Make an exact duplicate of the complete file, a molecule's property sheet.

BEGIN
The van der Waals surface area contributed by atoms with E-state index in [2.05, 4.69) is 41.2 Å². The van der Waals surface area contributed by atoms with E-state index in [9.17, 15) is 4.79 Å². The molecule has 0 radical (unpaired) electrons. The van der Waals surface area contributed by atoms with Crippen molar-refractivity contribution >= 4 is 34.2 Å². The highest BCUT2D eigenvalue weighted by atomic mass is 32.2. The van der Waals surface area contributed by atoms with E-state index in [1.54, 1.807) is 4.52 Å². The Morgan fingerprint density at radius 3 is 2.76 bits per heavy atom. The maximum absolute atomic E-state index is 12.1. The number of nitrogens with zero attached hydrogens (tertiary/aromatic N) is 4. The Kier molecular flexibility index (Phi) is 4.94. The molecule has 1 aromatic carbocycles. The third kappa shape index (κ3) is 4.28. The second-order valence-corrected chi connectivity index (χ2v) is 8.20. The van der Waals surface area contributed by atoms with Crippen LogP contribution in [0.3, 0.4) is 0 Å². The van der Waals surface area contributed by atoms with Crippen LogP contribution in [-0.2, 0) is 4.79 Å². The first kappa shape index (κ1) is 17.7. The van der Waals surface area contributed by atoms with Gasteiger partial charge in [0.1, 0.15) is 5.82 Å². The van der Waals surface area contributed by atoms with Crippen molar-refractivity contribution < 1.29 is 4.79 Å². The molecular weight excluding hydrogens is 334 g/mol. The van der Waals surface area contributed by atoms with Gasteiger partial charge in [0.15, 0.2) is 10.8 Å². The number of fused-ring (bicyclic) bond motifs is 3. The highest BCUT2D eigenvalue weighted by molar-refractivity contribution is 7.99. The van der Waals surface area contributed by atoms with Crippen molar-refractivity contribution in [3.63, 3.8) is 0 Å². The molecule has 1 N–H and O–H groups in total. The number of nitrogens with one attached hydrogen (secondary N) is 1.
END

The van der Waals surface area contributed by atoms with E-state index in [2.05, 4.69) is 41.2 Å². The van der Waals surface area contributed by atoms with E-state index in [9.17, 15) is 4.79 Å². The molecule has 0 radical (unpaired) electrons. The van der Waals surface area contributed by atoms with Crippen molar-refractivity contribution >= 4 is 34.2 Å². The highest BCUT2D eigenvalue weighted by atomic mass is 32.2. The van der Waals surface area contributed by atoms with E-state index in [1.54, 1.807) is 4.52 Å². The Morgan fingerprint density at radius 3 is 2.76 bits per heavy atom. The maximum absolute atomic E-state index is 12.1. The number of nitrogens with zero attached hydrogens (tertiary/aromatic N) is 4. The Kier molecular flexibility index (Phi) is 4.94. The molecule has 1 aromatic carbocycles. The third kappa shape index (κ3) is 4.28. The second-order valence-corrected chi connectivity index (χ2v) is 8.20. The van der Waals surface area contributed by atoms with Crippen LogP contribution in [0.3, 0.4) is 0 Å². The van der Waals surface area contributed by atoms with Crippen LogP contribution in [-0.2, 0) is 4.79 Å². The first kappa shape index (κ1) is 17.7. The van der Waals surface area contributed by atoms with Gasteiger partial charge in [0.1, 0.15) is 5.82 Å². The van der Waals surface area contributed by atoms with Crippen molar-refractivity contribution < 1.29 is 4.79 Å². The molecular weight excluding hydrogens is 334 g/mol. The van der Waals surface area contributed by atoms with Gasteiger partial charge in [0.15, 0.2) is 10.8 Å². The number of fused-ring (bicyclic) bond motifs is 3. The highest BCUT2D eigenvalue weighted by molar-refractivity contribution is 7.99. The van der Waals surface area contributed by atoms with Crippen molar-refractivity contribution in [3.63, 3.8) is 0 Å². The molecule has 1 N–H and O–H groups in total. The number of nitrogens with one attached hydrogen (secondary N) is 1.